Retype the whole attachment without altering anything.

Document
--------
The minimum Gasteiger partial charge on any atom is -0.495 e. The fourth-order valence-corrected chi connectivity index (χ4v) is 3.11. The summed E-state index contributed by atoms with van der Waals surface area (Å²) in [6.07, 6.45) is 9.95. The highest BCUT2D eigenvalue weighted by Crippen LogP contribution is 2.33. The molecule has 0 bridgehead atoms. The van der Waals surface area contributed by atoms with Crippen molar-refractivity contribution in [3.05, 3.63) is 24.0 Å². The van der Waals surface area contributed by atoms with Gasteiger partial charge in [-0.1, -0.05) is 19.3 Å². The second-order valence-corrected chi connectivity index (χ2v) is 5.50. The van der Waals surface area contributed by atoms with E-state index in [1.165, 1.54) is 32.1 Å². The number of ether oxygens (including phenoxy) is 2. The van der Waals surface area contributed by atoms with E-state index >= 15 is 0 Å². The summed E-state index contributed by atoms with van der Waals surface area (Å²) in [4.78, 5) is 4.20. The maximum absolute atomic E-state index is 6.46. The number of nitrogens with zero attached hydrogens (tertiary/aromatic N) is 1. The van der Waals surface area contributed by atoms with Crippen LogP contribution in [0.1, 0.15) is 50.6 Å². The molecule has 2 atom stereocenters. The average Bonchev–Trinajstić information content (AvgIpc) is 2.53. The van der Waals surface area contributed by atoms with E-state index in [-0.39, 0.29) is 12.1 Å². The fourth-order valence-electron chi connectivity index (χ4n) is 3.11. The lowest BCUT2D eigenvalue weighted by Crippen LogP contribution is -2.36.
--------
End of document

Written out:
The minimum Gasteiger partial charge on any atom is -0.495 e. The fourth-order valence-corrected chi connectivity index (χ4v) is 3.11. The summed E-state index contributed by atoms with van der Waals surface area (Å²) in [6.07, 6.45) is 9.95. The highest BCUT2D eigenvalue weighted by Crippen LogP contribution is 2.33. The molecule has 0 bridgehead atoms. The van der Waals surface area contributed by atoms with Crippen molar-refractivity contribution in [3.05, 3.63) is 24.0 Å². The van der Waals surface area contributed by atoms with Gasteiger partial charge in [-0.1, -0.05) is 19.3 Å². The second-order valence-corrected chi connectivity index (χ2v) is 5.50. The van der Waals surface area contributed by atoms with E-state index in [1.165, 1.54) is 32.1 Å². The number of ether oxygens (including phenoxy) is 2. The van der Waals surface area contributed by atoms with E-state index >= 15 is 0 Å². The summed E-state index contributed by atoms with van der Waals surface area (Å²) in [4.78, 5) is 4.20. The maximum absolute atomic E-state index is 6.46. The number of nitrogens with zero attached hydrogens (tertiary/aromatic N) is 1. The van der Waals surface area contributed by atoms with Crippen LogP contribution in [0.1, 0.15) is 50.6 Å². The molecule has 2 atom stereocenters. The average Bonchev–Trinajstić information content (AvgIpc) is 2.53. The van der Waals surface area contributed by atoms with E-state index in [-0.39, 0.29) is 12.1 Å². The fourth-order valence-electron chi connectivity index (χ4n) is 3.11. The lowest BCUT2D eigenvalue weighted by Crippen LogP contribution is -2.36.